Microplastics in human lungs, blood, excrements, what else?

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Recent research showed that we have microplastics deep in our lungs. Yes! Plastic in living humans’ bodies. That is really scary! The research, conducted at Hull York Medical School in England and entitled « Detection of microplastics in human lung tissue using μFTIR spectroscopy« , is the first robust study to identify microplastics in the lungs of living people. Microplastics mean very small pieces of plastic resulting from industrial waste. Microplastics can range from 10 nanometers, smaller than the human eye can see, to 5 millimetres in diameter, about the size of the eraser on the end of a pencil. The tiny particles can be found floating in the air, in bottled or tap water, and in the soil or sea. Previous researches found microplastics in human blood and excrements.

Oregon State University, CC BY-SA 2.0 https://creativecommons.org/licenses/by-sa/2.0, via Wikimedia Commons

In this study, researchers analyzed lung tissues from alive patients receiving medical care. The tissue showed a high concentration of Polypropylene and polyethylene terephthalate fibres used in almost all kinds of packaging, bottles and clothing. According to the study results, inhalation of microplastics is the main reason for their presence in the lungs. The big surprise for scientists was the size of microplastics found in the lower parts of the lungs. Although the airways are smaller in this part, the size of microplastics was relatively large, which arises many questions about the human body mechanisms of air filtration.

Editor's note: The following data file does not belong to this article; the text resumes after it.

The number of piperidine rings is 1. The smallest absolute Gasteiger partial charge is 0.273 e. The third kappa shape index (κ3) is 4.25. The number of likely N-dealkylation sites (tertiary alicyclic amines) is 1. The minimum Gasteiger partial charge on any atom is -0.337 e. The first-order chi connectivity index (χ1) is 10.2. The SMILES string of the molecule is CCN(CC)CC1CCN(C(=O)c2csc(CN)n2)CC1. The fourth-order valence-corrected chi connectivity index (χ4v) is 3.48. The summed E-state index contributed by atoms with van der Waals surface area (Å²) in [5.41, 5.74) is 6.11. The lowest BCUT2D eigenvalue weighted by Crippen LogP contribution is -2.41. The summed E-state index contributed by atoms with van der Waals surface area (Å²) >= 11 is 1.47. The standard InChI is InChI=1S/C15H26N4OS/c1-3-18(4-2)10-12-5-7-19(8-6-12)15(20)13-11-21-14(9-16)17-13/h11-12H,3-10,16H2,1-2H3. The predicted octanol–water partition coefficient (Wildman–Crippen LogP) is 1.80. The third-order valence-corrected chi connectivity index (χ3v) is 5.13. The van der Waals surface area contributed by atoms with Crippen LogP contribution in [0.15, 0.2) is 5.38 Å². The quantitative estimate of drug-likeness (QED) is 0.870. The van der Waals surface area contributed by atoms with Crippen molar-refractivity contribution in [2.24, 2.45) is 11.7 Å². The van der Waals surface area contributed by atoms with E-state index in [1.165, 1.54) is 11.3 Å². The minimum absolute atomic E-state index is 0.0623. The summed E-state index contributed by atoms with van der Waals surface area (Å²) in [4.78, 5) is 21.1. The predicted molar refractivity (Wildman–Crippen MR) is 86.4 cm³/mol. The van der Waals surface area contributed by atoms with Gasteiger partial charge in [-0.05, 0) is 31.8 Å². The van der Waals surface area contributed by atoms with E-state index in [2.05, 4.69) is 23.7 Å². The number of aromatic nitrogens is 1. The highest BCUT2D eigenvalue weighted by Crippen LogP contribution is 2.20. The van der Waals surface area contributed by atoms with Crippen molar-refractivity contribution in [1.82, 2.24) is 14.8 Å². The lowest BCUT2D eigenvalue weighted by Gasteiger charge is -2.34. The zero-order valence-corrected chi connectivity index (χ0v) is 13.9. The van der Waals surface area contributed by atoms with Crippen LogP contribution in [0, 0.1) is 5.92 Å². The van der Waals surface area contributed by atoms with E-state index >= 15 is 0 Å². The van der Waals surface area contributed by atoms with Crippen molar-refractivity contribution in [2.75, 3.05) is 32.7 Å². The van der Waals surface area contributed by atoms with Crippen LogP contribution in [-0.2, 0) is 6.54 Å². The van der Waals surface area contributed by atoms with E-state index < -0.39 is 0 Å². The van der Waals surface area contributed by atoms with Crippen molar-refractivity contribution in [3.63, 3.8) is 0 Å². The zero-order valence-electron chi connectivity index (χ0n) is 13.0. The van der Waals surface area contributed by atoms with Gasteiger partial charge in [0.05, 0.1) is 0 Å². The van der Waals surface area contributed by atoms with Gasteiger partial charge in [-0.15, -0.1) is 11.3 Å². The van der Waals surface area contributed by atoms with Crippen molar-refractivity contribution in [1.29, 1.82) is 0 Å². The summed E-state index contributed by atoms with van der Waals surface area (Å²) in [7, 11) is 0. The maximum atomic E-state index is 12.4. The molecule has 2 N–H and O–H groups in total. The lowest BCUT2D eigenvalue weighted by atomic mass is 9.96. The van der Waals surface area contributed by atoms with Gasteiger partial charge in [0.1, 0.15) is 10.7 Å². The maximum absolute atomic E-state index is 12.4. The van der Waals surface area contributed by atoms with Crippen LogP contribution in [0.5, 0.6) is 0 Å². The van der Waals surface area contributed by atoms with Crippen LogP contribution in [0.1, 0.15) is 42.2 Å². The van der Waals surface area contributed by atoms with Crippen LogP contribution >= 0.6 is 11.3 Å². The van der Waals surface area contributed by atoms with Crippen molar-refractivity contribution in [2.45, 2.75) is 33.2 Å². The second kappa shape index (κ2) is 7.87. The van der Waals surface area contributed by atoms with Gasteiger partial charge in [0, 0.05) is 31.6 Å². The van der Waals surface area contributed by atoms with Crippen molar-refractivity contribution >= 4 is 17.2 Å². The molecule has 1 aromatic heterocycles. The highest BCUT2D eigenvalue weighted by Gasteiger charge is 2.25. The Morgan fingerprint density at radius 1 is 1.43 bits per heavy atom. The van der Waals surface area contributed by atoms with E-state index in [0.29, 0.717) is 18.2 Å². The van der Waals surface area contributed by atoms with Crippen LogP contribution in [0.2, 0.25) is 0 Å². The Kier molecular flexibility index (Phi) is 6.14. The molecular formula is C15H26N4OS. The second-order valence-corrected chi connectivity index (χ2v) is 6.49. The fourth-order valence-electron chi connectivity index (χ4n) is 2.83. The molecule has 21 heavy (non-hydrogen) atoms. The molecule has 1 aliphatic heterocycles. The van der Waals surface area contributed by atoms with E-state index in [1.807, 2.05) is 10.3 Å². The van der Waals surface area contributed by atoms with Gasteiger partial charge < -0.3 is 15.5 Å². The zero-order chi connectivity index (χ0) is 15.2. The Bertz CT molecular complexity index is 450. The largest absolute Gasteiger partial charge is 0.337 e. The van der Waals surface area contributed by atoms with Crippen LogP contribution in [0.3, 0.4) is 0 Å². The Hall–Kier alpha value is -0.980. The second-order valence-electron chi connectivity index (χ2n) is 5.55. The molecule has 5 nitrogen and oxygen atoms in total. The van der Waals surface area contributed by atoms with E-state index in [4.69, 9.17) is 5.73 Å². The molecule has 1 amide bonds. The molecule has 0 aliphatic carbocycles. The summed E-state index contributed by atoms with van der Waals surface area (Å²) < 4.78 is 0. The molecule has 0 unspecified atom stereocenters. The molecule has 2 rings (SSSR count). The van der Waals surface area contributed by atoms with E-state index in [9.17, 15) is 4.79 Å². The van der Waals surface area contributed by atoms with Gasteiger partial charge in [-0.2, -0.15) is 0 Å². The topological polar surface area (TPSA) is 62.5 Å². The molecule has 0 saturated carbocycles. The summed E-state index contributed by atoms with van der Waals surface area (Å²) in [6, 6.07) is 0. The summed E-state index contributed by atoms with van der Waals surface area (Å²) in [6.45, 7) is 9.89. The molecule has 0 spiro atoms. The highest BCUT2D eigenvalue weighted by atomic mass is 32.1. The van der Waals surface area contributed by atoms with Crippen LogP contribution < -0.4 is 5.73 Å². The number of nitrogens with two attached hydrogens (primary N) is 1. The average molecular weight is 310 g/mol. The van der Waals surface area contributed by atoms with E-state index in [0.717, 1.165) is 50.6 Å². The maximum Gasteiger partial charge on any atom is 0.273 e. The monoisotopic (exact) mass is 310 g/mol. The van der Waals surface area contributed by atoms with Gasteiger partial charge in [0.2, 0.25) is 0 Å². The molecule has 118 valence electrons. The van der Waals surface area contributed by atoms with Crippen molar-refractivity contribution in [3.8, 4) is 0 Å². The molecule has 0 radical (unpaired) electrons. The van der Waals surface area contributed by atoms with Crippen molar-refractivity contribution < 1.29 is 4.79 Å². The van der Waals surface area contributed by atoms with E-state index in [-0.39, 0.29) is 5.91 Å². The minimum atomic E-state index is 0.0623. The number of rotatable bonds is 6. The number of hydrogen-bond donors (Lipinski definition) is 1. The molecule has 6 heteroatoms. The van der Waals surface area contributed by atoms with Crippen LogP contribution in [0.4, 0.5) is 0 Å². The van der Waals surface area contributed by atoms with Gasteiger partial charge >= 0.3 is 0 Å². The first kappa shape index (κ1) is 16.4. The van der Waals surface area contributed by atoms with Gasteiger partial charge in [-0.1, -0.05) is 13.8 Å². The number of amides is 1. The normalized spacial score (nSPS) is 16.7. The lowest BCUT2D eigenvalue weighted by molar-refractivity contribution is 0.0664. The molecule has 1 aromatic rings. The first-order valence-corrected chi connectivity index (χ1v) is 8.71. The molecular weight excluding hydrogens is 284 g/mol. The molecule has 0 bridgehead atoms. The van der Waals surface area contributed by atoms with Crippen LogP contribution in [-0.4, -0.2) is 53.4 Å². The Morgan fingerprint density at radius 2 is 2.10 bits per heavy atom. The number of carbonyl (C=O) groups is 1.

When you know that 300 million tons of plastic go to waste every year, you realize that not just your lungs that are full of plastics, but every single piece in your body! Maybe it is not a problem to live in symbiosis with microplastics!

I’m speechless, dump in a forest

Microplastics’ effects on human health

I do not want to be pessimistic, but it is evidence that having microplastics inside our bodies is not good for health and would have severe consequences in the short, mid and long term. Microplastics are resilient to degradation, so their deposit in the lungs is forever.

At the end of the research paper, references were given about studies on the impact of microplastics on human body. The findings are that human cellulars have four mechanisms to respond to microplastic exposure: cytotoxicity, inflammation, oxidative stress and frustrated phagocytosis. This sweet cocktail is the perfect condition to trigger a well-known team of diseases: cancer, asthma, diabetes, cardiovascular disease, Parkinson’s and Alzheimer’s disease, liver injury, arthritis and immune dysfunction.

In the end, I cannot give pieces of advice on how to avoid or eliminate microplastics as researches are still enjoining in this area. I can only wish you good luck!